President Serzh Sarkisian has assured Armenians that he does not regard forthcoming parliamentary elections primarily as a means of clinging to power and said he needs popular support for their proper conduct.
“As you know, next year is also a year of the elections to the National Assembly,” Sarkisian said in his New Year’s address to the nation aired by Armenian television. “On many instances, elections have been perceived -- I repeat, perceived -- only as a means of grabbing or retaining power. It is high time to realize that there are much more eminent goals.”
“I have made my personal decision long ago: to do my best to get rid of those flawed stereotypes, to enroot principles of truly national and truly state approaches in the political life. I make no secret that to do that I have needed help and I still need help,” he said.
Sarkisian and other senior Armenian officials pledged to prevent serious fraud in the May 2012 elections throughout 2011. They said that a set of amendments to the Electoral Code approved by parliament in May 2011 will serve that purpose.
Armenia’s leading opposition forces cast doubt on the sincerity of these pledges. They have challenged the authorities to prove their commitment to free and fair elections by enacting more radical changes in the Electoral Code. Those include the holding of parliamentary elections on a solely party-list basis and mandatory inking of voters’ fingers.
Sarkisian’s Republican Party of Armenia (HHK) ruled out further amendments in the election law late last month, however. HHK representatives alleged ulterior motives behind the opposition demands.
Sarkisian himself scoffed in late November at a long list of anti-fraud measures that were proposed to him by opposition leader Raffi Hovannisian. He said Hovannisian is only seeking to undermine what he described as an ongoing process of Armenia’s democratization. The Armenian authorities will therefore ignore the opposition’s “venom” and “vicious goal,” he added.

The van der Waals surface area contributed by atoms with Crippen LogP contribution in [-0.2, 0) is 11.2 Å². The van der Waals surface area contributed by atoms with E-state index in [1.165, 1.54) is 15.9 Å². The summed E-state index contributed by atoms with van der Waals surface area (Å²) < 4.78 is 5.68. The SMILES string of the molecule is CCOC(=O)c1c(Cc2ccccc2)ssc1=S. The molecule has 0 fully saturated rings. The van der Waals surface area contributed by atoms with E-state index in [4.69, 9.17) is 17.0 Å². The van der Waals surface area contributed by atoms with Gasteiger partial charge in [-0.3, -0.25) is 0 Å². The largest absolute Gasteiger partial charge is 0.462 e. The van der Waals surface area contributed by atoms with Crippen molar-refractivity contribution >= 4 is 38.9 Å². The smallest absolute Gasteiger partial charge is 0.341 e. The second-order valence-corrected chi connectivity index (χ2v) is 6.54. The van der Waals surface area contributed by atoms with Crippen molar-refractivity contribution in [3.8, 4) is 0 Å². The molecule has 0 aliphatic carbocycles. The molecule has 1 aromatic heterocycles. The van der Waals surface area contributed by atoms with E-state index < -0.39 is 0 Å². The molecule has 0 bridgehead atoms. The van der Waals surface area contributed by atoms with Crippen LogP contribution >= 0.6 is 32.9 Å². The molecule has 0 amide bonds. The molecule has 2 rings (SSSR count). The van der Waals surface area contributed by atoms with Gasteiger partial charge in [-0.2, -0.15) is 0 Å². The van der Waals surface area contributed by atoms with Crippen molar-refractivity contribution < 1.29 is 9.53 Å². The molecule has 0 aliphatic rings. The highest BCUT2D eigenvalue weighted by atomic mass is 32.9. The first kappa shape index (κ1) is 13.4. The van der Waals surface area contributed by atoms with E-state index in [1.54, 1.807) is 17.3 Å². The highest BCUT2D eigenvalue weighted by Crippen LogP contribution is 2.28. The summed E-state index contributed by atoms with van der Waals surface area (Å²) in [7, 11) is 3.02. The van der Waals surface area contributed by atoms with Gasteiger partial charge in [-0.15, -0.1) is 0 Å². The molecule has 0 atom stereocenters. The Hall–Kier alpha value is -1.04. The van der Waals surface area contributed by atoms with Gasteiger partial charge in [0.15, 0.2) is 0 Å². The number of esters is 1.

Sarkisian has long been branded by his most radical political opponents as one of the chief architects of the country’s culture of electoral fraud. He managed his predecessor Robert Kocharian’s reelection campaign in 2003 and succeeded the latter in April 2008 after a disputed presidential election that sparked the worst street violence in Armenia’s history.
The Armenian president argued on November 26 that Western monitors mostly deployed by the Organization for Security and Cooperation in Europe described the 2008 ballot and the 2007 parliamentary elections as largely democratic. “Our goal is to eliminate the word ‘mainly,’” he told journalists. “That is, to have elections which fully correspond to international standards.”
The opposition strongly disagreed with the OSCE observers’ findings. The U.S. State Department similarly distanced itself with their verdict, calling both Armenian elections “significantly flawed.”